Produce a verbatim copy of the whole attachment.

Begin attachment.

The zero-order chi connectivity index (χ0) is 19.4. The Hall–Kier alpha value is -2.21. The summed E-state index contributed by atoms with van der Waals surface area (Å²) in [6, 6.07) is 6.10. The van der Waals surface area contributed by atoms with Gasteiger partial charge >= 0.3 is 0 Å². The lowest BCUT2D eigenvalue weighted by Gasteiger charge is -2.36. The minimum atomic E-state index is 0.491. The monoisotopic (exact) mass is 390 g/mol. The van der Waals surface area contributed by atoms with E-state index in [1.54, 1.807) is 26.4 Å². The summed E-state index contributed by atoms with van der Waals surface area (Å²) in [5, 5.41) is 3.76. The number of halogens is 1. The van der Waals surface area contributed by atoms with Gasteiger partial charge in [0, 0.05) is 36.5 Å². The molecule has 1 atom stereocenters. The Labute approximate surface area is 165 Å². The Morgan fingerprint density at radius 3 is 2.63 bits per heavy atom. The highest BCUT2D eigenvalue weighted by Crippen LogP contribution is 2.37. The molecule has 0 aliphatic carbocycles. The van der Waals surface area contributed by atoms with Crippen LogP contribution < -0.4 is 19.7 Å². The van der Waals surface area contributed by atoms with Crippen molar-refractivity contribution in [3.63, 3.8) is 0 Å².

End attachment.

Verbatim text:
The zero-order chi connectivity index (χ0) is 19.4. The Hall–Kier alpha value is -2.21. The summed E-state index contributed by atoms with van der Waals surface area (Å²) in [6, 6.07) is 6.10. The van der Waals surface area contributed by atoms with Gasteiger partial charge >= 0.3 is 0 Å². The lowest BCUT2D eigenvalue weighted by Gasteiger charge is -2.36. The minimum atomic E-state index is 0.491. The monoisotopic (exact) mass is 390 g/mol. The van der Waals surface area contributed by atoms with E-state index in [1.54, 1.807) is 26.4 Å². The summed E-state index contributed by atoms with van der Waals surface area (Å²) in [5, 5.41) is 3.76. The number of halogens is 1. The van der Waals surface area contributed by atoms with Gasteiger partial charge in [0, 0.05) is 36.5 Å². The molecule has 1 atom stereocenters. The Labute approximate surface area is 165 Å². The Morgan fingerprint density at radius 3 is 2.63 bits per heavy atom. The highest BCUT2D eigenvalue weighted by Crippen LogP contribution is 2.37. The molecule has 0 aliphatic carbocycles. The van der Waals surface area contributed by atoms with Crippen LogP contribution < -0.4 is 19.7 Å². The van der Waals surface area contributed by atoms with Crippen molar-refractivity contribution in [3.63, 3.8) is 0 Å².